God Bless you all,

Sister Julie

Thursday, January 04, 2007

Just Kill Me Now...

The stockings are no longer hung by the chimney with care, the last Auld Lang Sung. The holidays are official over and it is time to go back to work…

…so just kill me now.

The common misconception, for those of you who don’t know me well, are that nuns only pray all day, and when they do work anywhere they are teachers. Oh contraire; times change. I work in bureaucracy every day, steeped snorkel deep in it. “Snorkel deep? I hear you ask. Yes. Have you ever seen someone say “I have had it up to here” as they bring their hand level with their throat? Many of you have probably made this gesture yourself. In my case make a fist. Extend your little finger and your thumb. Now hold your hand up next to your head as if you are breathing through your thumb. That is snorkel deep – already way over your head. Douglas Adams said it best…

“Bureaucracy is a parasite that preys on free thought and suffocates free spirit.”
- Douglas Adams

Now imagine being part of bureaucracy for 23 years. Mind you if you did anything for 23 years it would probably get old. Don’t get me wrong. I am glad to have the job and it certainly stands head and shoulders above many of the other jobs I have done. Some examples:

I have been an animal caretaker in a genetics lab. 1200 rabbits create A LOT of rabbit poop. It was, also, a genetics lab, so maybe that is what happened to me. But I doubt it.

I worked in a factory. Wow. That was like working in a dungeon. I burnt my eyes twice in that job.

I painted for a living, and I don’t mean canvases. I bagged groceries. I cleaned houses. I worked in a gas station when there was no such thing as “self-serve.” I even wore Olive Drab green to work every morning – when the United States Army says “We do more before 9:00 am then most people do all day” (remember that slogan) believe it. But in the end, it is the bureaucratic mindset that is tough to deal with for so incredibly long. I could write a book – well actually I have.

But all this gives me a chance to bring up a very good point about “The Little Way” – St. Therese’s way to heaven. I have spoken of it in these pages before. That is this: God doesn’t always need someone to perform great tasks. Not everyone is destined to part the Red Sea, stand up against the Roman Empire and become a martyr, or lead French armies against England. Sometimes God just needs someone to clean houses, take care of the elderly, and wipe the occasional butt. Whatever little thing you do, you can still dedicate it to the Glory of God. You can still serve God, by whatever name, in Little Ways. When the sky rolls back, and there sits the Son of Man in all His Divine Glory – you too will hear the words “though good and faithful servant,” even if what you did was help an elderly person wipe there butt, just so long as you did it with the joy of serving God in your heart.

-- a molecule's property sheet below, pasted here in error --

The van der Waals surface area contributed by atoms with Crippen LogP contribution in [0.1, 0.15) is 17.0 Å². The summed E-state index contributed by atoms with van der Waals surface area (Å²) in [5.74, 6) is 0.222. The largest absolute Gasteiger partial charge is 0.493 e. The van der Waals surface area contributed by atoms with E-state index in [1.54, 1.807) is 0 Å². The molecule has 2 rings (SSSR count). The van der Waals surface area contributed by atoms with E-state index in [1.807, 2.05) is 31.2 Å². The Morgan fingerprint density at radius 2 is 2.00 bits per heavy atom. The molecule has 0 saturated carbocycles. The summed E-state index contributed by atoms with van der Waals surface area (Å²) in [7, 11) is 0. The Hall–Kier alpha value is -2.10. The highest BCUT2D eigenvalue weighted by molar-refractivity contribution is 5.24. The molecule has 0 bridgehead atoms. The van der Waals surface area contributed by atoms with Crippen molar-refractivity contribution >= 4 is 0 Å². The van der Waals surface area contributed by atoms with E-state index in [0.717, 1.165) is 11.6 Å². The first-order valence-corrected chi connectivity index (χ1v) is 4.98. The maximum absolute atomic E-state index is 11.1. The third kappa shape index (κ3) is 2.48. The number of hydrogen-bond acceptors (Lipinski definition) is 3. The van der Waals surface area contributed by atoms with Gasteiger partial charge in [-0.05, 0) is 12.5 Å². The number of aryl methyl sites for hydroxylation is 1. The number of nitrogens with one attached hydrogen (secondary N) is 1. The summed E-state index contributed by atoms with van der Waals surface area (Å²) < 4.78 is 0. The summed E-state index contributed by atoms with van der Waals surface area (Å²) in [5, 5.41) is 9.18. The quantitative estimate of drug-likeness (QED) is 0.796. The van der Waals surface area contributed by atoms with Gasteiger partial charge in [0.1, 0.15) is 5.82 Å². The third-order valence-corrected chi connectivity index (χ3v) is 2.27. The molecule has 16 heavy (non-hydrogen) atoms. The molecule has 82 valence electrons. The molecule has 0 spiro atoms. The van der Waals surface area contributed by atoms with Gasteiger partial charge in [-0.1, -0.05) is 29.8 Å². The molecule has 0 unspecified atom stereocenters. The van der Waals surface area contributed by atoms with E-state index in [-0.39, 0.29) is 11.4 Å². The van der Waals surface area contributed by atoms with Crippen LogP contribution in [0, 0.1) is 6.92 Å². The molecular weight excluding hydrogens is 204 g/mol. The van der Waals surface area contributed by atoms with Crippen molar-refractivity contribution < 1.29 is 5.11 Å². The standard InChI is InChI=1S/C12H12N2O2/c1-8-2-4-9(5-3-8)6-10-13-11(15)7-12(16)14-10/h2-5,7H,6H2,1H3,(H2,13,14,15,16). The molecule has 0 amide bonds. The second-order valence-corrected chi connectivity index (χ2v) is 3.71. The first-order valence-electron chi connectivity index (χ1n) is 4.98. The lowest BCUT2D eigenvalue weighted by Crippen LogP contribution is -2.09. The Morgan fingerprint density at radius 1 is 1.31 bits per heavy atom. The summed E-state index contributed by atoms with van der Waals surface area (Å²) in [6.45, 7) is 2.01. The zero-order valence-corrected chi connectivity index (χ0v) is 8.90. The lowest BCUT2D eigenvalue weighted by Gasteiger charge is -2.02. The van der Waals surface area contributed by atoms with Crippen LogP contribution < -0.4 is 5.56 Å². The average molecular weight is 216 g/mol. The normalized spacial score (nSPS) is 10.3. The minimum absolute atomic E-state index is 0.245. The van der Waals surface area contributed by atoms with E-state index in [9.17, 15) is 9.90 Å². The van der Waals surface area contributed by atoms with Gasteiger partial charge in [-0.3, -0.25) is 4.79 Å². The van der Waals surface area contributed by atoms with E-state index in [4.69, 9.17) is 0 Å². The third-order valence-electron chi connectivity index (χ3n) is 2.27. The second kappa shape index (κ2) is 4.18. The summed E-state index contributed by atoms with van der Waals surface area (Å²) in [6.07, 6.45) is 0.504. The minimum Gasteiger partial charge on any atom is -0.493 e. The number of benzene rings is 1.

God Bless you all

Sister Julie

*I have no idea where the little avatar at the head of today’s column came from, except to say “author unknown.”

Wednesday, January 03, 2007

Do we deserve our leaders?

The headline in the local paper today reads THE BEST OF AMERICA. It is all about the funeral of the former president Gerald Ford. It is ironic that now that he is dead, he is considered as having been “The Best of America.” When he was alive, like all American presidents it seems, the media could not say enough bad things about him. I remember when Gerald Ford was learning to ski. Johnny Carson had this to say about that:

“Gerald Ford is learning to go down hill with the rest of the country”

Gerald Ford, as most people know, was never actually elected president - almost like another president - George W. Bush who actually LOST the first popular election but was elected president by the electoral college anyway. In case of Gerald Ford, he was appointed to be Vice President, after Richard Nixon’s first vice president, Spiro Agnew, was forced to resign. When Richard Nixon resigned, rather than be impeached and removed from office, Gerald Ford pardoned him. This prompted another Johnny Carson comment that was a popular sentiment at the time: